Traitor to His Class

The Privileged Life and Radical Presidency of Franklin Delano Roosevelt
Narrated by: Mark Deakins
Length: 37 hrs and 9 mins
4.5 out of 5 stars (334 ratings)

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Publisher's Summary

A sweeping, magisterial biography of the man generally considered the greatest president of the 20th century, admired by Democrats and Republicans alike.

Traitor to His Class sheds new light on FDR's formative years; his remarkable willingness to champion the concerns of the poor and disenfranchised; and his combination of political genius, firm leadership, and matchless diplomacy in saving democracy in America during the Great Depression and the American cause of freedom in World War II.

Drawing on archival materials, public speeches, personal correspondence, and accounts by family and close associates, acclaimed best-selling historian and biographer H. W. Brands offers a compelling and intimate portrait of Roosevelt's life and career.

Brands explores the powerful influence of FDR's dominating mother and the often tense and always unusual partnership between FDR and his wife, Eleanor, and her indispensable contributions to his presidency.

Most of all, the book traces in breathtaking detail FDR's revolutionary efforts with his New Deal legislation to transform the American political economy in order to save it, his forceful and cagey leadership before and during World War II, and his lasting legacy in creating the foundations of the postwar international order.

Traitor to His Class brilliantly captures the qualities that have made FDR a beloved figure to millions of Americans.

©2008 H. W. Brands (P)2008 Books on Tape

What listeners say about Traitor to His Class

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Rare Combination,,, Fact AND Feeling!

The study of history is amazing when truth of BOTH a feeling and a factual nature jumps off the pages.

Agree or not with a given policy of FDR, you will know his feeling as well as his thinking. Not since Carl Sandburg or Bruce Catton history books have I experienced both truths in any one book!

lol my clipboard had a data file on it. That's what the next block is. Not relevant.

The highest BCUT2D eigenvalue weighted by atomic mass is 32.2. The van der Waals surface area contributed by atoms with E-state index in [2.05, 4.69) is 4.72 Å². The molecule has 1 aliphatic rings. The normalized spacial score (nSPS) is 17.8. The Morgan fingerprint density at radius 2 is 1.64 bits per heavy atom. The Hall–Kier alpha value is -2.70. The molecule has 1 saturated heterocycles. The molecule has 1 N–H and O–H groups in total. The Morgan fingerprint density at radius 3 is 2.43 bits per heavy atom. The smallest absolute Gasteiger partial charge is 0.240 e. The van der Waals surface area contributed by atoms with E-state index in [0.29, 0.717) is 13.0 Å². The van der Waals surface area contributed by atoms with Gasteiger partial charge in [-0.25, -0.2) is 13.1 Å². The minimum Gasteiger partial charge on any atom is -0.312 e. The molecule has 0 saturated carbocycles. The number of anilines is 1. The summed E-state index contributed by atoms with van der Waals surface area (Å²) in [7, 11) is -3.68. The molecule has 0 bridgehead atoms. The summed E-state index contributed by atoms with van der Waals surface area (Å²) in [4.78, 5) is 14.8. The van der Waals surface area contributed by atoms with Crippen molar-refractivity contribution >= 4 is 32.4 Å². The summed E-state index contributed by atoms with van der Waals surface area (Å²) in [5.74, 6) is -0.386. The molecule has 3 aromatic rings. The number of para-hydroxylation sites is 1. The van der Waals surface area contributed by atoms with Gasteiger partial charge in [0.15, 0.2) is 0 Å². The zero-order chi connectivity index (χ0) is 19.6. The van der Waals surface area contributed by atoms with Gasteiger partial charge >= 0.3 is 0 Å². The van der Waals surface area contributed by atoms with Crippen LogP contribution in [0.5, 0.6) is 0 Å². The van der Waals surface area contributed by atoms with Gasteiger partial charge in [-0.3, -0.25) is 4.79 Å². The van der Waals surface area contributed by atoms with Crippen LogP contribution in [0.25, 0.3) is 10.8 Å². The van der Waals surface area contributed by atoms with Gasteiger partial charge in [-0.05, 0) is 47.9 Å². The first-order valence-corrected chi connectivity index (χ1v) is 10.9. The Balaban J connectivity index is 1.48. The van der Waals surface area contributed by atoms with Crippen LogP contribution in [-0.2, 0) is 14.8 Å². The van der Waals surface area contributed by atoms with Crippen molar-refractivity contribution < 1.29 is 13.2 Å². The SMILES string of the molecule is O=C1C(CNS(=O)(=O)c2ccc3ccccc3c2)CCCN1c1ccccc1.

Masterful!

6 people found this helpful

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Worth every minute.

I felt as if I was listening to FDR's own voice through the author's pen and the narrator's performance. The scenes were painted with such two tail and the narrator made them come alive. It was a treat to learn so much more about FDR then I ever could have imagined. I recommend the unabridged version - it may seem daunting to listen to, but I found myself hanging on every word.

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A Magnificent Biography

Writing a one-volume biography of Franklin D. Roosevelt is a daunting task because of the length of his tenure in office and the circumstances he confronted in the United States and the world. This biography is about as close to a perfect one-volume biography as you will find. The author does an excellent job in presenting Roosevelt's decisions within the context of his times while at the same time not excusing their shortcomings- for example, his decision to intern Japanese-Americans during World War II is presented in a balanced and fair way.

If I had a complaint it would be around two-thirds of the way through the book, the author in one short sentence abruptly dismisses the New Deal as a failure so he can move on to discussing the war. I think he owed the readers more of an explanation as to how and why the New Deal was a failure. That oversight in assessing the New Deal and its failure to bring full economic recovery is unfortunate given that so many political leaders since Roosevelt have tried to resurrect or expand parts of the New Deal and reap the same unintended consequences that it has brought to our economy. At the same time, I still admire Roosevelt for doing something to re-instill lost hope to those who suffered during the Depression.

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Overall very good!

Good listen, book was interesting and informative. I learned a couple of new things about the time period as well. The narrator was very good and made the direct quotes sound different than the regular narrative. The only issue I had was that the reader mispronounced several key person's names repeatedly, which was somewhat annoying. It would have been wise to listen to period newscasts to hear the correct way to say their names. Otherwise, great book!

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Too much time spent describing economics

An econ class in high school is the extent of my knowledge of the subject. I zoned out through most of the complicated descriptions and explanations. I know that the Great Depression and the New Deal had all to do with the banks, the private sector, government and so on and so forth, but I wanted a biography, not Economics 401. I wish the book discussed Eleanor a little more. I know this is FDR's biography, but she was such a big part of his life and was often involved in policy matters and was someone he discussed major issues with.